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work life balance

Discussion in 'Primary' started by Malinky8, Apr 8, 2012.

  1. How do you manage your worklife balance? Is it possible to be a Mum, class teacher, slt member, maintain a clean house, social life and sleep?
     
  2. How do you manage your worklife balance? Is it possible to be a Mum, class teacher, slt member, maintain a clean house, social life and sleep?
     
  3. cariad2

    cariad2 New commenter

    Term-time: being a mum and a teacher take up most of my time. Permanently knackered, and I can only keep on top of the essential housework (cooking, washing up, laundry, a weekly hoovering and not much else).
    School holidays: more time for being a mum, get to catch up on sleep and aim to clean the house and do a bit in the garden (although that doesn't always happen)..
    That's the closest I get to a work/life balance.
     
  4. Im struggling to do the above, minus the being a mum part.
    I wouldn't ever want to be on SLT whilst working full time and being a mum. I know people who have done it whilst working part time and still being on SLT, and they have struggled.
     
  5. I am struggling to do all this except the SLT membership bit. I do know a couple of people that do it, but I know one feels the strain (and her children are teenagers) and the other is simply super, super organised (I don't know how clean her house is though!)
    I have two young children and wouldn't consider SLT - I probably wouldn't even if I didn't have the kids to be honest! I also have a husband who stays at home and does all the cooking and cleaning - and I still don't have enough hours!
     
  6. nick909

    nick909 Star commenter

    Glad to see you've got your priorities right and this is the first item on your list! All of the others come after this.
    Prioritise what's important - planning, teaching, marking, assessment. Anything else is superfulous and so it doesn't really matter if it doesn't get done, despire what SLT say.
    You need to work out what percentage of your salary is made up by your TLR and then see if that percentage matches the percentage of your time spent doing your SLT duties. If it doesn't (which is frequently the case) then you need to consider whether the extra money is worth the extra work. Remember - you are a teacher first, SLT member second.
    Get a cleaner. We've got one recently, since my wife went back to work after the birth of our daughter last May.
    She comes on Friday and blitzes the place in two hours which means we've got a clean house for the weekend, when we'd usually be spending Saturday doing the cleaning ourselves - time we can spend as a family!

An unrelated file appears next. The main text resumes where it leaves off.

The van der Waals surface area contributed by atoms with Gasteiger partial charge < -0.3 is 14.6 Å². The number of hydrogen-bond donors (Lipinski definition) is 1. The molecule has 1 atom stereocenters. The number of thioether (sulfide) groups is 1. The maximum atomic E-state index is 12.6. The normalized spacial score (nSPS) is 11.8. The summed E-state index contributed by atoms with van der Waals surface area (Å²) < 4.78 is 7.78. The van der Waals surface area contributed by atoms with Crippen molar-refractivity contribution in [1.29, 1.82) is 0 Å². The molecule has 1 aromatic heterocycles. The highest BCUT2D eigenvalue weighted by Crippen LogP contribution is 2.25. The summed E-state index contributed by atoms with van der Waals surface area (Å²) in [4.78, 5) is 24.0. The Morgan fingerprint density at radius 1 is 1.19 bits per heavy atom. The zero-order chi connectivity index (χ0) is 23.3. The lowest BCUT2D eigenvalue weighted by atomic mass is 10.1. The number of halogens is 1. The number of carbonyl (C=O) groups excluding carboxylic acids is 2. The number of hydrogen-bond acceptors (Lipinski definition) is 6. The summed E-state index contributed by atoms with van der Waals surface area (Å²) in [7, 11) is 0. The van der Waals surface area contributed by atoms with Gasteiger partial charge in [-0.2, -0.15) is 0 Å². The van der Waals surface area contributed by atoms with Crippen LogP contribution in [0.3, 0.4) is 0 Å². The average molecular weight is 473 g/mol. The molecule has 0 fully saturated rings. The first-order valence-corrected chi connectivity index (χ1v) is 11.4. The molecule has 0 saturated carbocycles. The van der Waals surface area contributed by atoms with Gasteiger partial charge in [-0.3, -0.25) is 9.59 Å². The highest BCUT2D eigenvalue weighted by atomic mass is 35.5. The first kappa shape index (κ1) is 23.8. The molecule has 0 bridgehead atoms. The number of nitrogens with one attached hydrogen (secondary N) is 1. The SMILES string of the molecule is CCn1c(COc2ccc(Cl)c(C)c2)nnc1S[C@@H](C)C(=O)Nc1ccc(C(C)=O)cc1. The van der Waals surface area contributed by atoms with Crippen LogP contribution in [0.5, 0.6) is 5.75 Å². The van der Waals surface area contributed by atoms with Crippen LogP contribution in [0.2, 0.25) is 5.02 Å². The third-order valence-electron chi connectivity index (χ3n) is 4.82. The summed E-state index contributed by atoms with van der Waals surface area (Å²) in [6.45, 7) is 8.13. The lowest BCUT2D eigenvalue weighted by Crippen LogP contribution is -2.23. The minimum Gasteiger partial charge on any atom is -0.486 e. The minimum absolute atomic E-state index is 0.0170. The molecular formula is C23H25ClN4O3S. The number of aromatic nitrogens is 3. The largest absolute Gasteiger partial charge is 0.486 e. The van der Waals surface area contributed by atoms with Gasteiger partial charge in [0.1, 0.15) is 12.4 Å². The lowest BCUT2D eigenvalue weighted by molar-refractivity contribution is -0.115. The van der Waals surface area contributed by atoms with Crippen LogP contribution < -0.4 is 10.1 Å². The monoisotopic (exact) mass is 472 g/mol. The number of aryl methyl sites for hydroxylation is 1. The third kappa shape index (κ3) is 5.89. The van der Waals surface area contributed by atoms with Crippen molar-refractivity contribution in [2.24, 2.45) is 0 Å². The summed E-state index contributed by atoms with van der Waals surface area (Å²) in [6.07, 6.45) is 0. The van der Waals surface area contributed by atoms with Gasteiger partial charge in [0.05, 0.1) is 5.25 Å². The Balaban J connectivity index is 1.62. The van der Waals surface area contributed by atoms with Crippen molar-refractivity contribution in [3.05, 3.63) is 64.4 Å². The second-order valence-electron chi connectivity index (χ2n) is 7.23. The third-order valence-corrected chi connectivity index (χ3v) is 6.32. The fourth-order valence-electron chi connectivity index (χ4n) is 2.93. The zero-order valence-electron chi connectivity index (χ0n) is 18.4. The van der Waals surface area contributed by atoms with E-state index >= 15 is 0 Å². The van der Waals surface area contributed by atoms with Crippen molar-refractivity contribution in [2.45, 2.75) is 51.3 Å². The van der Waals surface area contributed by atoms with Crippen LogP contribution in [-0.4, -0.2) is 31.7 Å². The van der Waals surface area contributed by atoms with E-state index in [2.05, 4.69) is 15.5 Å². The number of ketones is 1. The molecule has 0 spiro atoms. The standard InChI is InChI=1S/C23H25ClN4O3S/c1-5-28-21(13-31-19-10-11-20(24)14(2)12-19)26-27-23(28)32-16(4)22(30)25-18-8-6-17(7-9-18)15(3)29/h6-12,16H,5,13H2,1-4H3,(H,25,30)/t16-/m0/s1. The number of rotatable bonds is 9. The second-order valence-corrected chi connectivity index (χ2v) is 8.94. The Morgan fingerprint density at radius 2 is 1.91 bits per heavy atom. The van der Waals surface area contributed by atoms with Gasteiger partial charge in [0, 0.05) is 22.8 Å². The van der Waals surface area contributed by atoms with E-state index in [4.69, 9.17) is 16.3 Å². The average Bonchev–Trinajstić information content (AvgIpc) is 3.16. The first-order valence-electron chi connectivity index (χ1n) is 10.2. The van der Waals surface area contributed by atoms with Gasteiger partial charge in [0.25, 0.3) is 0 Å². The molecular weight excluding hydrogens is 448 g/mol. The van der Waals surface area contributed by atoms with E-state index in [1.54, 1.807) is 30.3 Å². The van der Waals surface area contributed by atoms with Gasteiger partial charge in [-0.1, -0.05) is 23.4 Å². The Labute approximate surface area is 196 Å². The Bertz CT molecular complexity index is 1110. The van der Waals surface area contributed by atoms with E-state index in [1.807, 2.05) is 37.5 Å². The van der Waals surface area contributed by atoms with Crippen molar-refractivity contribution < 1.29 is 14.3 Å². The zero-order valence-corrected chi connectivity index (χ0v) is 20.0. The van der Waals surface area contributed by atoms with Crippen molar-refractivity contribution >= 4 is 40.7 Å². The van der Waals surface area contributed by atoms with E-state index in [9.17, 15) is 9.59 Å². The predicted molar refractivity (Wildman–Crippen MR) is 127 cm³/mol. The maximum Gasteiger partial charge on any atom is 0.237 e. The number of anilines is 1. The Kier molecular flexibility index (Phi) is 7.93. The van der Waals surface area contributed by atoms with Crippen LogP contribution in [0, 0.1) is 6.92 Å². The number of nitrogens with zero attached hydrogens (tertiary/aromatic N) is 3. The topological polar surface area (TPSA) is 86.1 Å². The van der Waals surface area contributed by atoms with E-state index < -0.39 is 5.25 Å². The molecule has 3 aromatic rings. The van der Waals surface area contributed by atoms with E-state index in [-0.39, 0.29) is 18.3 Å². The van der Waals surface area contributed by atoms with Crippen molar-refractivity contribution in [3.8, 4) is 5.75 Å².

It's a hundred pound a month we'd otherwise have to spend on other things but it's more than worth it.
    Sorry - what is one of these?
    Set yourself a rule - we aim to be in bed with books by 9.30 or 10 at the latest during the week. Time for a quiet talk and a read and normally falling asleep into our books half an hour later.
     
  7. minnieminx

    minnieminx New commenter

    At this very moment I am a classteacher and middle leader. There is just my partner and me at home. Yet we have a weekly cleaner, who also does the ironing. We are also pretty antisocial people, so a social life isn't a huge priority. I generally manage to sleep most of the night on most nights, but not always.
    I cannot imagine being able to do all this...unless I was only a classteacher/slt member for one day a week.
     
  8. CarrieV

    CarrieV Lead commenter

    I'm a class teacher, SLT member and single Mum. My house is clean during the holidays and deteriorates markedly over the 6 weeks of term time[​IMG] Luckily my children are old enough now to generally fend for themselves but, 8 years ago when I started teaching the youngest was still at primary and the eldest had just started secondary and life was tough! I have little social life, but that might just be me, and I definitely don't sleep well!
    I think my work/life balance is rather tilted[​IMG]
     
  9. palmtree100

    palmtree100 Lead commenter

    Very interesting thread. Thank you for reminding me NOT to go back to full-time teaching just yet (still got primary age children)!
     
  10. Kelloggs

    Kelloggs New commenter

    But surely you turn up at 9am, leave at 3pm and have all those holidays????? sorry, I was just quoting what most Daily Mail readers believe! Obviously all the lessons plan themselves, mark themselves, assess themselves and the resources also prepare themselves. The reports write themselves too!
     
  11. greta444

    greta444 New commenter


    I'm a mum, SLT, full time class teacher and private tutor and I own a house! The house is the thing that slips most. If I can hoover, keep on top of the washing and washing up then I consider I'm doing well. I have a blitz each holiday. My partner does a bit but the children don't do much. However, they can cook which helps sometimes.
    To help the work-life balance, I recommend:
    1. get a cleaner
    2. Leave school by 5.00pm on evenings when there isn't a meeting etc.
    3. If you have primary age children, have them in school with you. Helps loads.
    It gets easier as they get older except that you stay up worrying on Friday and Saturday nights while they're out partying. (Whatever that is...?)

     
  12. clawthorpegirl

    clawthorpegirl New commenter

    Nearly!
    I manage the Mum, class teacher, slt member, a tidy but often grubby at edges house, an occasional night out at weekend social life (NEVER in the week and rarely with my husband) and recently just about enough sleep.
     
  13. nacca

    nacca New commenter